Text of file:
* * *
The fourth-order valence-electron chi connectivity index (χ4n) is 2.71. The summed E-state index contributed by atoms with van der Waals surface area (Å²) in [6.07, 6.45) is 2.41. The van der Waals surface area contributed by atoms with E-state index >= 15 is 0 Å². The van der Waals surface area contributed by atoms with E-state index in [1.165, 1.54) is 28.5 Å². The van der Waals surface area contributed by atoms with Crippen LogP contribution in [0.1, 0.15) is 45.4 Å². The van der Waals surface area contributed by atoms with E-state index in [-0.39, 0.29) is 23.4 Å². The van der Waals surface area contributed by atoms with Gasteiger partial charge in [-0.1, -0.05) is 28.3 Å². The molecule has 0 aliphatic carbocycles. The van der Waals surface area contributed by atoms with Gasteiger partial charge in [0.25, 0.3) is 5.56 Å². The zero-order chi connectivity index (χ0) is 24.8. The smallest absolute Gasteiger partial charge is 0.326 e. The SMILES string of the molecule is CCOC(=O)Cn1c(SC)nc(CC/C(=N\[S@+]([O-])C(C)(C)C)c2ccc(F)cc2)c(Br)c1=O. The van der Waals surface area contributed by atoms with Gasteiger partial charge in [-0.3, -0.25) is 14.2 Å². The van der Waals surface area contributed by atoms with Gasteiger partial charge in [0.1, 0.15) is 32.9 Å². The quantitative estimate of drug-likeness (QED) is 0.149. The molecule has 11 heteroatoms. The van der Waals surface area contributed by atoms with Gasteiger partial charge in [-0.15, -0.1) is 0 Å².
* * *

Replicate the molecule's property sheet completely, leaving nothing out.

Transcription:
The fourth-order valence-electron chi connectivity index (χ4n) is 2.71. The summed E-state index contributed by atoms with van der Waals surface area (Å²) in [6.07, 6.45) is 2.41. The van der Waals surface area contributed by atoms with E-state index >= 15 is 0 Å². The van der Waals surface area contributed by atoms with E-state index in [1.165, 1.54) is 28.5 Å². The van der Waals surface area contributed by atoms with Crippen LogP contribution in [0.1, 0.15) is 45.4 Å². The van der Waals surface area contributed by atoms with E-state index in [-0.39, 0.29) is 23.4 Å². The van der Waals surface area contributed by atoms with Gasteiger partial charge in [-0.1, -0.05) is 28.3 Å². The molecule has 0 aliphatic carbocycles. The van der Waals surface area contributed by atoms with Gasteiger partial charge in [0.25, 0.3) is 5.56 Å². The zero-order chi connectivity index (χ0) is 24.8. The smallest absolute Gasteiger partial charge is 0.326 e. The SMILES string of the molecule is CCOC(=O)Cn1c(SC)nc(CC/C(=N\[S@+]([O-])C(C)(C)C)c2ccc(F)cc2)c(Br)c1=O. The van der Waals surface area contributed by atoms with Gasteiger partial charge in [-0.3, -0.25) is 14.2 Å². The van der Waals surface area contributed by atoms with Gasteiger partial charge in [0.1, 0.15) is 32.9 Å². The quantitative estimate of drug-likeness (QED) is 0.149. The molecule has 11 heteroatoms. The van der Waals surface area contributed by atoms with Gasteiger partial charge in [-0.15, -0.1) is 0 Å².